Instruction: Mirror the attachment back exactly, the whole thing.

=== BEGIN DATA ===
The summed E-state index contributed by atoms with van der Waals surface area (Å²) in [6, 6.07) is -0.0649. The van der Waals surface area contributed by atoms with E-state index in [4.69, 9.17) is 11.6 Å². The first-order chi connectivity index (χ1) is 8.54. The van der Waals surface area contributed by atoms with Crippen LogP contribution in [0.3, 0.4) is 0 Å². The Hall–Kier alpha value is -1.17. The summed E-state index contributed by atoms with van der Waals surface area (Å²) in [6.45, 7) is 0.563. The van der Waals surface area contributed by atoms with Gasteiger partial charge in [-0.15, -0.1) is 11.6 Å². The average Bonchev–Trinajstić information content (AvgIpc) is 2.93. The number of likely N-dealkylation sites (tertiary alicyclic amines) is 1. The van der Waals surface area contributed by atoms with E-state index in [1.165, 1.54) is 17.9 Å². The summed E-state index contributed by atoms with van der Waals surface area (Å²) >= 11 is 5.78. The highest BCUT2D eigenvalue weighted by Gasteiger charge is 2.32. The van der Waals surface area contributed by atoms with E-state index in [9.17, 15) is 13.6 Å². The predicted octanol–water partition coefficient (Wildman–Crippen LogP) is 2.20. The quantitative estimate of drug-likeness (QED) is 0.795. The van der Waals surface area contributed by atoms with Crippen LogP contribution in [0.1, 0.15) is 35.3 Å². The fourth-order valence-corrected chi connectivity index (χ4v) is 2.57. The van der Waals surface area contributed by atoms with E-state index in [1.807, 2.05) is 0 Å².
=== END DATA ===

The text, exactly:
The summed E-state index contributed by atoms with van der Waals surface area (Å²) in [6, 6.07) is -0.0649. The van der Waals surface area contributed by atoms with E-state index in [4.69, 9.17) is 11.6 Å². The first-order chi connectivity index (χ1) is 8.54. The van der Waals surface area contributed by atoms with Crippen LogP contribution in [0.3, 0.4) is 0 Å². The Hall–Kier alpha value is -1.17. The summed E-state index contributed by atoms with van der Waals surface area (Å²) in [6.45, 7) is 0.563. The van der Waals surface area contributed by atoms with Gasteiger partial charge in [-0.15, -0.1) is 11.6 Å². The average Bonchev–Trinajstić information content (AvgIpc) is 2.93. The number of likely N-dealkylation sites (tertiary alicyclic amines) is 1. The van der Waals surface area contributed by atoms with E-state index in [1.165, 1.54) is 17.9 Å². The summed E-state index contributed by atoms with van der Waals surface area (Å²) >= 11 is 5.78. The highest BCUT2D eigenvalue weighted by Gasteiger charge is 2.32. The van der Waals surface area contributed by atoms with E-state index in [9.17, 15) is 13.6 Å². The predicted octanol–water partition coefficient (Wildman–Crippen LogP) is 2.20. The quantitative estimate of drug-likeness (QED) is 0.795. The van der Waals surface area contributed by atoms with Crippen LogP contribution in [0.1, 0.15) is 35.3 Å². The fourth-order valence-corrected chi connectivity index (χ4v) is 2.57. The van der Waals surface area contributed by atoms with E-state index in [1.807, 2.05) is 0 Å².